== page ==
Owners have to keep the private key that controls access to this wallet as secure as possible. — Reuters pic 6. Figuring this out and setting it up took time, patience, and some technical knowledge. With online brokers, it's often all much easier: one click or swipe and the investor owns a bit of Bitcoin or Ethereum, which is stored right there in a wallet. Petronas, for example, has not only played an important role in the country’s socioeconomic development since its inception in 1974, but also grown to become a Fortune 500 company with global operations. Simple access makes it easier for people who might not otherwise have invested in crypto, for example, older people, small investors, and the less tech-savvy. Virtual currency but real risks Hartmut Walz doesn’t see this easier accessibility as necessarily a good thing. 7.4 per cent) and Brazil (2.

"It is a fatal sign that buying digital currencies is becoming easier and easier. This is aimed at the wrong target groups," he says. Khazanah Nasional Berhad, for example, created the Iskandar region that benefited many SMEs in property development. Experience with this asset class is still thin, he warns."Profits are pure luck with digital currencies. 8. No-one can predict how the market will develop in the long term," says Walz.5 per cent compared with January 2022 of RM2.

Cryptocurrency is a volatile asset. Strategic investments like these have also paved the way for the rest of the private sector to enter new markets and industries. Even a tweet can send values skyrocketing, as when Tesla founder Elon Musk announced last year that in future people will be able to buy his cars using crypto. Many investors are also betting on crypto as a crisis currency, similar to gold. 9. After all, cryptocurrencies are also not controlled by any central bank, the argument goes. And in the case of bitcoin, for example, the number of coins is limited, just as with precious metal, which cannot be extracted endlessly from the earth. Therefore, the MoF has spent the last 18 months reorganising and clarifying the GLIC/GLC mandate to better complement the Government’s daunting task of reviving our pandemic-ravaged economy as quickly as possible. Meanwhile, scrap was 0.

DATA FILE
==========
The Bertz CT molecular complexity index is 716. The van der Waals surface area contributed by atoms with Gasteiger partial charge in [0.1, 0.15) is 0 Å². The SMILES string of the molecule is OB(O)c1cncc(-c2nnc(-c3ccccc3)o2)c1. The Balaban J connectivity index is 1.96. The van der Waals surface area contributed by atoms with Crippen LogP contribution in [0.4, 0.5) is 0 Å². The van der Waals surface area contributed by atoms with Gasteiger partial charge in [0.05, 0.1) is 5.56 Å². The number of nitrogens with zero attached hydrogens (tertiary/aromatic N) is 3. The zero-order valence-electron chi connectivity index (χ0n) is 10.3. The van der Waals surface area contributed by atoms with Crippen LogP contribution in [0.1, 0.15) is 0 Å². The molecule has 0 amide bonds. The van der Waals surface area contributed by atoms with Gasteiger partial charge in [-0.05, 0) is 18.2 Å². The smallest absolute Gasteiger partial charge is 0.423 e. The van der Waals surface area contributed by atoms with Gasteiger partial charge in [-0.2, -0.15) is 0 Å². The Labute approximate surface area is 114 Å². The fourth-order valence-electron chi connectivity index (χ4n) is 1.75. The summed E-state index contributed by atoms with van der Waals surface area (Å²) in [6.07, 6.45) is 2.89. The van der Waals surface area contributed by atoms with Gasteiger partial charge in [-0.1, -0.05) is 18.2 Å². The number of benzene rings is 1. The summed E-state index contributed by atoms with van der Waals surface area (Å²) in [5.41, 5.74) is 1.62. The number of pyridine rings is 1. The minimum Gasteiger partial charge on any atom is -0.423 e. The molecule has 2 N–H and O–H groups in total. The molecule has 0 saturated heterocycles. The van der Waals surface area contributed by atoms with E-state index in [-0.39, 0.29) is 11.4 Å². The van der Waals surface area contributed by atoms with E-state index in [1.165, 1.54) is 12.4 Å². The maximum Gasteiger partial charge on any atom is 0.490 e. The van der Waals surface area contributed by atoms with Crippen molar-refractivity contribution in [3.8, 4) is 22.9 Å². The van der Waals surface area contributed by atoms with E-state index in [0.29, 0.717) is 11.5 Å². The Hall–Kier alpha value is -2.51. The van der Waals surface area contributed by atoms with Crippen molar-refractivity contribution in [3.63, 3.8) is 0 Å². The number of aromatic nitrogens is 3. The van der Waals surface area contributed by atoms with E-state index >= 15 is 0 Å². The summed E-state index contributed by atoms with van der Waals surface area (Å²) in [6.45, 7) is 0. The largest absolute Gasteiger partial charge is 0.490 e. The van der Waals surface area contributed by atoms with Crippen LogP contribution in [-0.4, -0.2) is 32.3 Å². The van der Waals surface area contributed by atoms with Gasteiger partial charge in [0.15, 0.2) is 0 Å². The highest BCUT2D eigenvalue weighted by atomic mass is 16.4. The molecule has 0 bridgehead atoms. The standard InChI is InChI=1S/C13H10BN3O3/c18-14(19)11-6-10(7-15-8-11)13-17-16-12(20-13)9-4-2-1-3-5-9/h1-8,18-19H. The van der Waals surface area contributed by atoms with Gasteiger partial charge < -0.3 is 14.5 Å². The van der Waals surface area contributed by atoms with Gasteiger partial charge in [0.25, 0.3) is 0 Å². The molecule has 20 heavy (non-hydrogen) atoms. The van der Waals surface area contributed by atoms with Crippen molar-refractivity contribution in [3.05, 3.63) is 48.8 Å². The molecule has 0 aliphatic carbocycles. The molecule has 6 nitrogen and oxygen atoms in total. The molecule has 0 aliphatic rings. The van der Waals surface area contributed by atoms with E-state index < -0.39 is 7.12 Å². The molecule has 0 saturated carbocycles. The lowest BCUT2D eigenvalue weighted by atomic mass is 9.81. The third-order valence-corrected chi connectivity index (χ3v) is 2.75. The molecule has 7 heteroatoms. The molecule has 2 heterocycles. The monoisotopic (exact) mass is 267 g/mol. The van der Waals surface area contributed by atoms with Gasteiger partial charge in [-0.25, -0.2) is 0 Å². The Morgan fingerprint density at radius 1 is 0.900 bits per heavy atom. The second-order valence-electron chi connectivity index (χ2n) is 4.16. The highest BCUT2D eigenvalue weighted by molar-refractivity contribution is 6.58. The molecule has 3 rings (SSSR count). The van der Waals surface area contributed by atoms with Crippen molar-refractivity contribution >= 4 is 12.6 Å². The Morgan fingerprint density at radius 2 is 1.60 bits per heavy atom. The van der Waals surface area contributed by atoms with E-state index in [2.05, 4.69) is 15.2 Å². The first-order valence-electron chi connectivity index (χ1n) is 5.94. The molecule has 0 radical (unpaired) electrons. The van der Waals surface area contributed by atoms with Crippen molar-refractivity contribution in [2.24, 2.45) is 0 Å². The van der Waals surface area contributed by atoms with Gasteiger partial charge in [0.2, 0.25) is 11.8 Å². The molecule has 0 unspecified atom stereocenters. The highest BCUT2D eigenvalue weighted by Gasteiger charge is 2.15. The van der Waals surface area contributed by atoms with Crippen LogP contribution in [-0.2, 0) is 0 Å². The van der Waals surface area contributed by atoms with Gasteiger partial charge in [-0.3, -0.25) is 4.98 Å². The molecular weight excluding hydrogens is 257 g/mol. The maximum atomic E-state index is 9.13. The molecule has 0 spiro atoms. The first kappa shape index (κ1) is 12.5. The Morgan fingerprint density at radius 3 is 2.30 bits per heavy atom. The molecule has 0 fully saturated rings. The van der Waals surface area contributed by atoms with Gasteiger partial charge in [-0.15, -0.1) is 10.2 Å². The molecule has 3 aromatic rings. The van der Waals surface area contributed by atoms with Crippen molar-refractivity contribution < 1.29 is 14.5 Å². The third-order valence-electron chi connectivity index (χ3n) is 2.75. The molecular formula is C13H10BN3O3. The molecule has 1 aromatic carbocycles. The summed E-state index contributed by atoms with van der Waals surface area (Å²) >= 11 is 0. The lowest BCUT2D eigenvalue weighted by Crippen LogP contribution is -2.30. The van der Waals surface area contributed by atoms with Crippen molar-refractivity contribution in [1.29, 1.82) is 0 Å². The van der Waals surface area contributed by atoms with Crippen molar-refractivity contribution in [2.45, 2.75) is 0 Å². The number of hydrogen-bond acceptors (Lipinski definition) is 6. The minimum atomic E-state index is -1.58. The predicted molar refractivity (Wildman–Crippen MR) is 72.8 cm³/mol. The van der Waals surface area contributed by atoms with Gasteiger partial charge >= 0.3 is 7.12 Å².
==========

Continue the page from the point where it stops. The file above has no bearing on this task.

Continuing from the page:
Not a safe haven "Cryptocurrencies offer no protection in market phases characterised by uncertainty,” Timo Emden warns. This is because they function as a high-risk asset class and are usually abandoned rapidly when uncertainties arise. 10."The safe haven narrative remains a myth.” That's why he urges caution when investing in crypto:"The risk of loss is much higher than with equities. It is a five-year journey, and we have been at it for more than a year. So investors must also expect a total loss.9 and 14.

” However, he doesn’t completely advise against cryptocurrencies either.       For example, various KPIs have been set to ensure that profit-oriented GLCs are not only commercially viable, but also have a clear roadmap for implementing ESG principles, coupled with well-formulated strategies to drive focus and investments into future growth areas. It all depends on how much risk someone is willing to take. The environmental impact of cryptocurrencies, meanwhile, adds a risk that goes far beyond your own finances.       The systems-thinking approach was also the underlying principle for the scope expansion of GLIC/GLC Disaster Relief Network (GDRN). That's because Bitcoin and co contribute to an enormous amount of global energy consumption that rivals the power usage of an entire country like Egypt or Ukraine. Researchers have long warned that the hardware and electricity needs of Bitcoin alone could significantly impact climate change for the worse. Beyond disaster relief, the GDRN’s expanded scope is a better-coordinated platform to align GLCs/GLICs’ existing social impact contribution in three key areas — education, sustainable livelihood and well-being (including the environment), and humanitarian response — while also ensuring improved ROI and tracking of GLC/GLIC CSR initiatives.79 per kg (US$1=RM4.

Bitcoin is responsible for 0.63% of global electricity consumption, according to the Cambridge Bitcoin Electricity Consumption Index.       We also recently launched the Principles for Good Governance (PGG) on 15 April, which are intended to guide GLICs/GLCs on three main board-related principles: Leadership and Board Effectiveness, Strengthening the Composition of Boards, and Promoting Investment Effectiveness and Transparency. The technical design that powers cryptocurrencies causes them to consume an enormous amount of energy in so-called mining centres around the world, and investors should know that the carbon footprint of the crypto community has risen steadily in recent years. – dpa Article type: metered . 14.